Those two-out-of-a-hundred individuals might be today’s presidents of the respective seminaries, Iain Torrance and Brian Blount. Ask either of them about 2012 and they will blurt from memory a long list of initiatives and events being planned to commemorate their schools’ rich histories and to build for the future. They also will brag about the faculty and students who fill the classrooms today in preparation for a lifetime of service to Christ and the church.
The celebration at Princeton already commenced with the development of a $100 million bicentennial campaign, to include funding for construction of a new library. The Speer Library holds the world’s second largest freestanding collection of theological books, and the board determined to enhance its distinction by making it brighter for students and greener for the environment. Furthermore, the board aimed to make the library “accessible to congregations and colleges not only all across the United States of America but all across the world where Christianity is growing rapidly,” says Torrance. Designs led to demolition and then to groundbreaking; now the new construction hurtles toward a late 2012 dedication. Construction of new student housing is also included in the project.
The celebration at Union Seminary also involves raising a bicentennial fund, this one aiming for $75 million to build the Charlotte, N.C., campus, to completely renovate Richmond Hall on the Richmond campus as a global ministry center (training for mission service), to build 100 student housing units in place of existing ones and to broaden leadership development programs.
The actual celebration at Union begins on Bicentennial Convocation Weekend, coming this September when a troop of students, faculty, alums and friends will bicycle 75 miles from the campus of Hampden-Sydney College in Farmville, Va., to the present-day Union campus in Richmond, thereby retracing the seminary’s eastward migration in 1898.
Many opportunities for learning and worship will fill the months to follow, including a series of workshops on the use of technology in worship and teaching and communal worship events to be organized with neighboring presbyteries in Roanoke, Charlotte and Richmond. The spring of 2012 will bring events commemorating Union’s history of mission in Korea and of working with the African-American communities here in the U.S. Much attention will be given to Union’s role in the changing shape of southern Presbyterianism since the seminary’s founding.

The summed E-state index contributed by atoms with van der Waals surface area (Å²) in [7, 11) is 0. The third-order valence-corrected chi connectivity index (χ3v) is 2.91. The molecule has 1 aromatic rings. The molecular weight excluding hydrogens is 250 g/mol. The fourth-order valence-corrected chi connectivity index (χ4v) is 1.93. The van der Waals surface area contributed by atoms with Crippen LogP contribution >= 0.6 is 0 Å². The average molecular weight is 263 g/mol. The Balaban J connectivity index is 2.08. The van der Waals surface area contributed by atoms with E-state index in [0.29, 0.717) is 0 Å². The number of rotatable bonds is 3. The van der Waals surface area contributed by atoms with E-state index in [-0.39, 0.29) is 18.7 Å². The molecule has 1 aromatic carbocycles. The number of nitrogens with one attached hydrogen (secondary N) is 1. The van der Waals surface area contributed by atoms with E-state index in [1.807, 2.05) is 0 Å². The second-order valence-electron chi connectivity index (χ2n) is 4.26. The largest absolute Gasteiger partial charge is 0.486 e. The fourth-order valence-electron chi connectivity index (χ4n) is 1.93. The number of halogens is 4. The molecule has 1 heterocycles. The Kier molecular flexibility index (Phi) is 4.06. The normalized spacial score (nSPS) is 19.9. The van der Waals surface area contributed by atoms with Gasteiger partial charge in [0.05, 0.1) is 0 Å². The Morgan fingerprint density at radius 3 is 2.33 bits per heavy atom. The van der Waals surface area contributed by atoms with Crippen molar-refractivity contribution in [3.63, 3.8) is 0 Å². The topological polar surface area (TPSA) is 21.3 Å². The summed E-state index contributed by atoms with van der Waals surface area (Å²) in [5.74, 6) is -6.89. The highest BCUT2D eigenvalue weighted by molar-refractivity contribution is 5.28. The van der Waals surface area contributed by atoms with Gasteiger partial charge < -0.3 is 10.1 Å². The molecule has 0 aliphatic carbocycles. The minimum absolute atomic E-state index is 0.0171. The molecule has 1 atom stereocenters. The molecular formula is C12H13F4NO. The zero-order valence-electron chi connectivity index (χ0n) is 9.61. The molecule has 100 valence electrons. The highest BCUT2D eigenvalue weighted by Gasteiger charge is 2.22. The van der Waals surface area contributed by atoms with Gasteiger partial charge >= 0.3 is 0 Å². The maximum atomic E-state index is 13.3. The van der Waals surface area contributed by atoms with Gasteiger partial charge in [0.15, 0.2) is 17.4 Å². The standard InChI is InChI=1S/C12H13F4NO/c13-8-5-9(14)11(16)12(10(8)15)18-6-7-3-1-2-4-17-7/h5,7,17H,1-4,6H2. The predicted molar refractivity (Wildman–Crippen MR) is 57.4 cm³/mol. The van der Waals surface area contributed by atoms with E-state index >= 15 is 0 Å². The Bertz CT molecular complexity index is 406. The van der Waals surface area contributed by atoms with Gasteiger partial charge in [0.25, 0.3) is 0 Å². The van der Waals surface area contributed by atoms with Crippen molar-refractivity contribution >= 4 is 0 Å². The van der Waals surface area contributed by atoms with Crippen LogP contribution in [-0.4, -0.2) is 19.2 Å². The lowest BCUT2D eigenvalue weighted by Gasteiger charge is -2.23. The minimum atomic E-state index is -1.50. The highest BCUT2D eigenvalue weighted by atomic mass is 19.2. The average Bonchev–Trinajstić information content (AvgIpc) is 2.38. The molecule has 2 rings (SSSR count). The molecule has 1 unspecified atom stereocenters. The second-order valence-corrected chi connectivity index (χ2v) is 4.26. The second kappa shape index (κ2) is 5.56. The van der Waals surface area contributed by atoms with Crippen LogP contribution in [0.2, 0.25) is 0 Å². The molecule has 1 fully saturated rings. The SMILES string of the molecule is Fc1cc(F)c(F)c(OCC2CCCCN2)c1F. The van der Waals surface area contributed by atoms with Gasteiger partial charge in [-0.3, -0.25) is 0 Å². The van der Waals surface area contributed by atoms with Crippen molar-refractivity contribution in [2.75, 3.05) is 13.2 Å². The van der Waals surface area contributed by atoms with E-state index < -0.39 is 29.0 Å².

The history of the seminary is being written by Ph.D. graduate Bill Sweetser, pastor of First Church, Spruce Pine, N.C. It will be published by Westminster-John Knox Press.
A new history of Princeton Seminary will be published by Harper Books upon its completion by James Morehead, the Mary McIntosh Bridge Professor of American Church History at the seminary.
Two commemorative worship gatherings will mark the celebratory year. The first, to be held in March, 2012, will be led by Robert Bohl, board chair and former moderator of the General Assembly of the PC(USA). The second, to be held at the Princeton University chapel in October, 2012, will be led by distinguished alumna Marilyn McCord Adams, who has taught the philosophy of religion at Yale and Oxford universities and now is a distinguished research professor in the philosophy department at the University of North Carolina-Chapel Hill.
When asked about the strengths of their respective seminaries, both presidents mentioned their faculty and schools’ convergence of disciplines.
Blount points out that these are the only Presbyterian seminaries that have offered Ph.D. programs, “so we’ve not only trained a great many of the pastors and leaders of congregations and leaders in denominational life and leaders in mission, we’ve also trained some of the strong scholars, professors who have been teachers and professors of leaders of the church.” Quickly he adds, “We combine that with the federation of rich resources and legacy of the Presbyterian School of Christian Education” to stand as “one complete and strong institution here in the present.”
Torrance explains that Princeton Seminary “was founded to be a hybrid institution, to bring together learning and piety. And we still strive for that. We have, we think, a strong M.Div. program, taking in 130, 140 students per year. And we also have 109 Ph.D. students. We send more Ph.D. graduates to more seminaries than any other seminary.”
Torrance also stresses the value of being a residential community. While quickly acknowledging the value of distance-taught courses, he says, “We remain a residential community, and we believe that this is important for formation. We believe that it is good for our students to meet together, eat together, study together, and that we worship together.”
Both also brag of this year’s graduating class members. Torrance says, “They are part of the millennial generation: they tend to be masters of multi-tasking. These are passionate, gifted and committed people.”
As president of the smaller of the two schools, Blount is quick to say of the graduating seniors, “I know most of them personally. … There are people who want to be educators, people who want to be pastors, people who want to work in different areas of ministry, not just one type of ministry.”
1812 … 2012: 200 and counting.